A long-lived project that still receives updates
URIs for your models makes it easy to pass references around.


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Global ID - Reference models by URI

A Global ID is an app wide URI that uniquely identifies a model instance:


This is helpful when you need a single identifier to reference different classes of objects.

One example is job scheduling. We need to reference a model object rather than serialize the object itself. We can pass a Global ID that can be used to locate the model when it's time to perform the job. The job scheduler doesn't need to know the details of model naming and IDs, just that it has a global identifier that references a model.

Another example is a drop-down list of options, consisting of both Users and Groups. Normally we'd need to come up with our own ad hoc scheme to reference them. With Global IDs, we have a universal identifier that works for objects of both classes.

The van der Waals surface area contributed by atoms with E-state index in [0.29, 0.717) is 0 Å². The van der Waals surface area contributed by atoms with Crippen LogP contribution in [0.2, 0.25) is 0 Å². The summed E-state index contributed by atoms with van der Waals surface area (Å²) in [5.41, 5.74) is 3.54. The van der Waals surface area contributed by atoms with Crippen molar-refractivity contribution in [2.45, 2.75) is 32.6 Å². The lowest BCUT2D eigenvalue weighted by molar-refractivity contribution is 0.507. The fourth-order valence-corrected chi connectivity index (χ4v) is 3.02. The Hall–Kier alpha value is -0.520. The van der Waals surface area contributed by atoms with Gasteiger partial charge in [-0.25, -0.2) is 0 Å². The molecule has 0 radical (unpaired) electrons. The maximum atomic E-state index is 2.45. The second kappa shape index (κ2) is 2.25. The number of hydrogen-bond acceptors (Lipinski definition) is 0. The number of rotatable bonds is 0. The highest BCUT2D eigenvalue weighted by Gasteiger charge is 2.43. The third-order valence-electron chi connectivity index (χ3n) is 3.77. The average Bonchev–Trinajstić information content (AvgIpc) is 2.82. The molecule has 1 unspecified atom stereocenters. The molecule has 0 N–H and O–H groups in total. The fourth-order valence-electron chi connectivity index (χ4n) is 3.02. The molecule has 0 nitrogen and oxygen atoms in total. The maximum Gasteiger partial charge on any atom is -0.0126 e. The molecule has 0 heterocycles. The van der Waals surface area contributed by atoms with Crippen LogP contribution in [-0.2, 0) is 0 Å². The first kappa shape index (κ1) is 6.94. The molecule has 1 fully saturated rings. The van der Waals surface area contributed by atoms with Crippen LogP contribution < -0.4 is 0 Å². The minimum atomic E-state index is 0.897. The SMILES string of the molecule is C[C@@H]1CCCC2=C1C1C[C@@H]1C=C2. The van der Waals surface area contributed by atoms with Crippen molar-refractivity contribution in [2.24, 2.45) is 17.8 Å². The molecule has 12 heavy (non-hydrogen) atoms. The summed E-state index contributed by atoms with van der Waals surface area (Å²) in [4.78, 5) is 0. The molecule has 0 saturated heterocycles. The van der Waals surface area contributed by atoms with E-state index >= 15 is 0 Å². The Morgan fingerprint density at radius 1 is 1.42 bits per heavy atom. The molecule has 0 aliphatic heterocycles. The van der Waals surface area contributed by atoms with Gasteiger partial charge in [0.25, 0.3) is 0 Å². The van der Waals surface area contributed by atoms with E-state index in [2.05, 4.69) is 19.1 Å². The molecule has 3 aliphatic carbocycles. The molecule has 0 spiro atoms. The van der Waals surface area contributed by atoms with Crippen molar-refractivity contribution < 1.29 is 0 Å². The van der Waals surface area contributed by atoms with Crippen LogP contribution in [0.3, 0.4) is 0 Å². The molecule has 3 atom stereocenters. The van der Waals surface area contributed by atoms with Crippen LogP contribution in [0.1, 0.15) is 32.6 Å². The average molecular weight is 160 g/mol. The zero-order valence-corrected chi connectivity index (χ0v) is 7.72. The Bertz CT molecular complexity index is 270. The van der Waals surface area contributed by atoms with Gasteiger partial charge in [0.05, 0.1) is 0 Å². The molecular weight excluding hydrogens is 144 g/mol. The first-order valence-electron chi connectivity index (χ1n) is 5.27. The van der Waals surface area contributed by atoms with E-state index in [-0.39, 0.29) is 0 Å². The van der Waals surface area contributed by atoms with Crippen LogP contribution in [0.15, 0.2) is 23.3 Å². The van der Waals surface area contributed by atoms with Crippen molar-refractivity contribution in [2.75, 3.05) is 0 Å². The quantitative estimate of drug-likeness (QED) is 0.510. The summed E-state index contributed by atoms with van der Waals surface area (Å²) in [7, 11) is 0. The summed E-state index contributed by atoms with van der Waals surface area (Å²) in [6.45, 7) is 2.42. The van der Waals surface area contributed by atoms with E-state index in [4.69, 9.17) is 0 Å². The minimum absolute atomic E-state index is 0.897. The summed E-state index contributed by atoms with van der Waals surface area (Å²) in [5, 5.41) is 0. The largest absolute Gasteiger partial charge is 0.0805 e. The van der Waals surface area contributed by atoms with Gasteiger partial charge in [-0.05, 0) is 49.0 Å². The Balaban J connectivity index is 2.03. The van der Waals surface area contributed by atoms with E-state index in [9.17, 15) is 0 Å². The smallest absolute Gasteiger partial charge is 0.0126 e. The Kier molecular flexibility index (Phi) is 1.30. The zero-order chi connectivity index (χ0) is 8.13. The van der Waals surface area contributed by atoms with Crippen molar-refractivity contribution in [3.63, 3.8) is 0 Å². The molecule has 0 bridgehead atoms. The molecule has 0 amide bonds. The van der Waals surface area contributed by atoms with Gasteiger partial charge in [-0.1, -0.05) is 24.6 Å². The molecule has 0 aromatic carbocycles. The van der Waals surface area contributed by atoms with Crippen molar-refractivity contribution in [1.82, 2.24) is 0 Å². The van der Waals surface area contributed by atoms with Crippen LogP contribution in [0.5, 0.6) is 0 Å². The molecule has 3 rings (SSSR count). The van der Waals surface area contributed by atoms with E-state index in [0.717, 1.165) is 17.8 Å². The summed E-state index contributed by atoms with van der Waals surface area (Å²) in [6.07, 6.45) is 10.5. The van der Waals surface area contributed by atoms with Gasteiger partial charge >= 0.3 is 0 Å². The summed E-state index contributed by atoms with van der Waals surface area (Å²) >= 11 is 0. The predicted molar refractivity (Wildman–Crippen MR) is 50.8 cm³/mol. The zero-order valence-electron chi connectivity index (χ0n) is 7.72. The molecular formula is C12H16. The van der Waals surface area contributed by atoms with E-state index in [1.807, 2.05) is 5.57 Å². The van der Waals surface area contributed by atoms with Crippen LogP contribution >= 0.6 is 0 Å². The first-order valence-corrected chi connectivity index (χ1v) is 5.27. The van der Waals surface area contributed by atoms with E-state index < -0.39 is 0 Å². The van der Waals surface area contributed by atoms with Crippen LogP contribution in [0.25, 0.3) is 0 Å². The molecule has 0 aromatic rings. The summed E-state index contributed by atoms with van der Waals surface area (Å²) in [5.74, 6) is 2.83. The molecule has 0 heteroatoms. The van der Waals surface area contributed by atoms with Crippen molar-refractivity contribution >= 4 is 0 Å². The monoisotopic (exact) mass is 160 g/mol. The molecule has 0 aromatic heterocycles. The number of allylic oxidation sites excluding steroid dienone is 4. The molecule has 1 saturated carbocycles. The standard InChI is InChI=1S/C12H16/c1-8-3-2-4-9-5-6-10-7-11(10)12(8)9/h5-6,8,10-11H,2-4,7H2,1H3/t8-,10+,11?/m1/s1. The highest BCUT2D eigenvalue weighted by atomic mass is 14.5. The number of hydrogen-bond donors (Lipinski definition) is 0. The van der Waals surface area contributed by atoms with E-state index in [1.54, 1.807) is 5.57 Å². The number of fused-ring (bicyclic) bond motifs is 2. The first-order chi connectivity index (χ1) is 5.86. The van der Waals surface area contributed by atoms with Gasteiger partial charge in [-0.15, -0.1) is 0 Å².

Mix GlobalID::Identification into any model with a #find(id) class method. Support is automatically included in Active Record.

person_gid = Person.find(1).to_global_id
# => #<GlobalID ...

# => #<URI ...

# => "gid://app/Person/1"

GlobalID::Locator.locate person_gid
# => #<Person:0x007fae94bf6298 @id="1">

Signed Global IDs

For added security GlobalIDs can also be signed to ensure that the data hasn't been tampered with.

person_sgid = Person.find(1).to_signed_global_id
# => #<SignedGlobalID:0x007fea1944b410>

person_sgid = Person.find(1).to_sgid